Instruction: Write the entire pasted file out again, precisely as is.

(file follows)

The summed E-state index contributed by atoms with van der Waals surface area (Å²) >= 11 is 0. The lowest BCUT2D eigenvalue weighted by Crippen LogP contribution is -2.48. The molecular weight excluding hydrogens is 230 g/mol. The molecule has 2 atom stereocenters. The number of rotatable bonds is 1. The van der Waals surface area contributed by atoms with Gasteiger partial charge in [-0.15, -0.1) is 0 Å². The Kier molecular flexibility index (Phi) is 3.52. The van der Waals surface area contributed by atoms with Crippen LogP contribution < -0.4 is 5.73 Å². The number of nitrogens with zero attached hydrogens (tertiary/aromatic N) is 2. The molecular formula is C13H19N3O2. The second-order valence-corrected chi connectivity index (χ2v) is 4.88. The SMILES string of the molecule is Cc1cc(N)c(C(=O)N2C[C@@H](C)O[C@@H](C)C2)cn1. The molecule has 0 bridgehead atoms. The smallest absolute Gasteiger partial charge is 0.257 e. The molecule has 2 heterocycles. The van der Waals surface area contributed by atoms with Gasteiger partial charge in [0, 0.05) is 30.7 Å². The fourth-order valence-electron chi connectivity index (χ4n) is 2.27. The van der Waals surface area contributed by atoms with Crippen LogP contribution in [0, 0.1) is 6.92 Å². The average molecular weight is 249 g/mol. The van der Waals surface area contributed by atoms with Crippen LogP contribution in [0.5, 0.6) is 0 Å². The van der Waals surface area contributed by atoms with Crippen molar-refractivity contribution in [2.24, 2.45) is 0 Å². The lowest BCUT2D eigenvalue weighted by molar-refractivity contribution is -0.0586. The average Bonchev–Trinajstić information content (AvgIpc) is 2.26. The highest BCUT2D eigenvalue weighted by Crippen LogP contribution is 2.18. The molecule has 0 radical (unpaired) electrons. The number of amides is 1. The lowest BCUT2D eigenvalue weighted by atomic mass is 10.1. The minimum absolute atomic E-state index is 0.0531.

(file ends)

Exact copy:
The summed E-state index contributed by atoms with van der Waals surface area (Å²) >= 11 is 0. The lowest BCUT2D eigenvalue weighted by Crippen LogP contribution is -2.48. The molecular weight excluding hydrogens is 230 g/mol. The molecule has 2 atom stereocenters. The number of rotatable bonds is 1. The van der Waals surface area contributed by atoms with Gasteiger partial charge in [-0.15, -0.1) is 0 Å². The Kier molecular flexibility index (Phi) is 3.52. The van der Waals surface area contributed by atoms with Crippen LogP contribution < -0.4 is 5.73 Å². The number of nitrogens with zero attached hydrogens (tertiary/aromatic N) is 2. The molecular formula is C13H19N3O2. The second-order valence-corrected chi connectivity index (χ2v) is 4.88. The SMILES string of the molecule is Cc1cc(N)c(C(=O)N2C[C@@H](C)O[C@@H](C)C2)cn1. The molecule has 0 bridgehead atoms. The smallest absolute Gasteiger partial charge is 0.257 e. The molecule has 2 heterocycles. The van der Waals surface area contributed by atoms with Gasteiger partial charge in [0, 0.05) is 30.7 Å². The fourth-order valence-electron chi connectivity index (χ4n) is 2.27. The van der Waals surface area contributed by atoms with Crippen LogP contribution in [0, 0.1) is 6.92 Å². The average molecular weight is 249 g/mol. The van der Waals surface area contributed by atoms with Crippen LogP contribution in [0.5, 0.6) is 0 Å². The van der Waals surface area contributed by atoms with Crippen molar-refractivity contribution in [2.24, 2.45) is 0 Å². The lowest BCUT2D eigenvalue weighted by molar-refractivity contribution is -0.0586. The average Bonchev–Trinajstić information content (AvgIpc) is 2.26. The highest BCUT2D eigenvalue weighted by Crippen LogP contribution is 2.18. The molecule has 0 radical (unpaired) electrons. The number of amides is 1. The lowest BCUT2D eigenvalue weighted by atomic mass is 10.1. The minimum absolute atomic E-state index is 0.0531.